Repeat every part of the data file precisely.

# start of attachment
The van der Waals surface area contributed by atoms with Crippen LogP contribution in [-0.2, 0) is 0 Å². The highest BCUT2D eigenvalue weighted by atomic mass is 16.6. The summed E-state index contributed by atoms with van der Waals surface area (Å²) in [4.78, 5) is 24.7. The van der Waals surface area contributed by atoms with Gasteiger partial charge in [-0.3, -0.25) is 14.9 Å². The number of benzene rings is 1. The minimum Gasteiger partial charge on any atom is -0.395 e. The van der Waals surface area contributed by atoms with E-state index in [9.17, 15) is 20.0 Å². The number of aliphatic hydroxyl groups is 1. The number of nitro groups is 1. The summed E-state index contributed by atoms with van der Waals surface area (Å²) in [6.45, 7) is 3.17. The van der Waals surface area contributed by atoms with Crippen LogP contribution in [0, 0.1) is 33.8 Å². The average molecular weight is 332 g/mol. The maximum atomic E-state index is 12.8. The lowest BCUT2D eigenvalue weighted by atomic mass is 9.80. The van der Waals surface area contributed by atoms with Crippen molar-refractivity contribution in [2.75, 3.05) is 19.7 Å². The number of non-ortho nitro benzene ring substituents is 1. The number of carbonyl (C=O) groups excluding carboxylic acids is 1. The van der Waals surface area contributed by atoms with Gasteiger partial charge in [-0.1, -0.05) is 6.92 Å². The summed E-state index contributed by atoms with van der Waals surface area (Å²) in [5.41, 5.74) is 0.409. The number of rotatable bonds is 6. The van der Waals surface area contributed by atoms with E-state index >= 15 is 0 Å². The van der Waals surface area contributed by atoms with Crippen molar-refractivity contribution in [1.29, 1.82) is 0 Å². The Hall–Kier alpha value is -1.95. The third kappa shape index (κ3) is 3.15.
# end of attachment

The van der Waals surface area contributed by atoms with Crippen LogP contribution in [-0.2, 0) is 0 Å². The highest BCUT2D eigenvalue weighted by atomic mass is 16.6. The summed E-state index contributed by atoms with van der Waals surface area (Å²) in [4.78, 5) is 24.7. The van der Waals surface area contributed by atoms with Gasteiger partial charge in [-0.3, -0.25) is 14.9 Å². The number of benzene rings is 1. The minimum Gasteiger partial charge on any atom is -0.395 e. The van der Waals surface area contributed by atoms with E-state index in [9.17, 15) is 20.0 Å². The number of aliphatic hydroxyl groups is 1. The number of nitro groups is 1. The summed E-state index contributed by atoms with van der Waals surface area (Å²) in [6.45, 7) is 3.17. The van der Waals surface area contributed by atoms with Crippen LogP contribution in [0, 0.1) is 33.8 Å². The average molecular weight is 332 g/mol. The maximum atomic E-state index is 12.8. The lowest BCUT2D eigenvalue weighted by atomic mass is 9.80. The van der Waals surface area contributed by atoms with Crippen molar-refractivity contribution in [2.75, 3.05) is 19.7 Å². The number of non-ortho nitro benzene ring substituents is 1. The number of carbonyl (C=O) groups excluding carboxylic acids is 1. The van der Waals surface area contributed by atoms with Gasteiger partial charge in [-0.1, -0.05) is 6.92 Å². The summed E-state index contributed by atoms with van der Waals surface area (Å²) in [5.41, 5.74) is 0.409. The number of rotatable bonds is 6. The van der Waals surface area contributed by atoms with E-state index >= 15 is 0 Å². The van der Waals surface area contributed by atoms with Crippen molar-refractivity contribution in [1.29, 1.82) is 0 Å². The Hall–Kier alpha value is -1.95. The third kappa shape index (κ3) is 3.15.